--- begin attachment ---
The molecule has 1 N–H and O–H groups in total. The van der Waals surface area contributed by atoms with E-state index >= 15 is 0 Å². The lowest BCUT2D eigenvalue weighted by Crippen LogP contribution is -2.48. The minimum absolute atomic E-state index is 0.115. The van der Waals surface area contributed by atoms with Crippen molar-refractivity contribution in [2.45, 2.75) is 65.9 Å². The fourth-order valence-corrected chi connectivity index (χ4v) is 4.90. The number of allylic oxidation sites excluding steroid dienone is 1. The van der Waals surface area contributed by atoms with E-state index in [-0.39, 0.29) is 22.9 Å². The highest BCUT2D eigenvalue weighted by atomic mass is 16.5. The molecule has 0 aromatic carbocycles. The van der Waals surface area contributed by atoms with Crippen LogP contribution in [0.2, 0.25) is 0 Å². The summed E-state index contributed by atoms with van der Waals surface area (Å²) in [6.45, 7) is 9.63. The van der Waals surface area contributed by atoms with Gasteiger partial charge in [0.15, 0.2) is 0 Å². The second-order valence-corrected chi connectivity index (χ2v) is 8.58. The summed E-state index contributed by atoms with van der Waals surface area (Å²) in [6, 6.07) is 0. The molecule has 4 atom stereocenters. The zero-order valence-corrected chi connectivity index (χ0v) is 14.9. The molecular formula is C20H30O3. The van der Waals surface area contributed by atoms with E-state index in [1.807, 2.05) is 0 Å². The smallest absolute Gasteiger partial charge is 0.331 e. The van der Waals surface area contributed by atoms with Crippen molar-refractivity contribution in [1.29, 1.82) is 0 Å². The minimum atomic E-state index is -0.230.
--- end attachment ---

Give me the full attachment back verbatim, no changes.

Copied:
The molecule has 1 N–H and O–H groups in total. The van der Waals surface area contributed by atoms with E-state index >= 15 is 0 Å². The lowest BCUT2D eigenvalue weighted by Crippen LogP contribution is -2.48. The minimum absolute atomic E-state index is 0.115. The van der Waals surface area contributed by atoms with Crippen molar-refractivity contribution in [2.45, 2.75) is 65.9 Å². The fourth-order valence-corrected chi connectivity index (χ4v) is 4.90. The number of allylic oxidation sites excluding steroid dienone is 1. The van der Waals surface area contributed by atoms with E-state index in [-0.39, 0.29) is 22.9 Å². The highest BCUT2D eigenvalue weighted by atomic mass is 16.5. The molecule has 0 aromatic carbocycles. The van der Waals surface area contributed by atoms with Crippen LogP contribution in [0.2, 0.25) is 0 Å². The summed E-state index contributed by atoms with van der Waals surface area (Å²) in [6.45, 7) is 9.63. The van der Waals surface area contributed by atoms with Gasteiger partial charge in [0.15, 0.2) is 0 Å². The second-order valence-corrected chi connectivity index (χ2v) is 8.58. The summed E-state index contributed by atoms with van der Waals surface area (Å²) in [6, 6.07) is 0. The molecule has 4 atom stereocenters. The zero-order valence-corrected chi connectivity index (χ0v) is 14.9. The molecular formula is C20H30O3. The van der Waals surface area contributed by atoms with E-state index in [1.807, 2.05) is 0 Å². The smallest absolute Gasteiger partial charge is 0.331 e. The van der Waals surface area contributed by atoms with Crippen molar-refractivity contribution in [1.29, 1.82) is 0 Å². The minimum atomic E-state index is -0.230.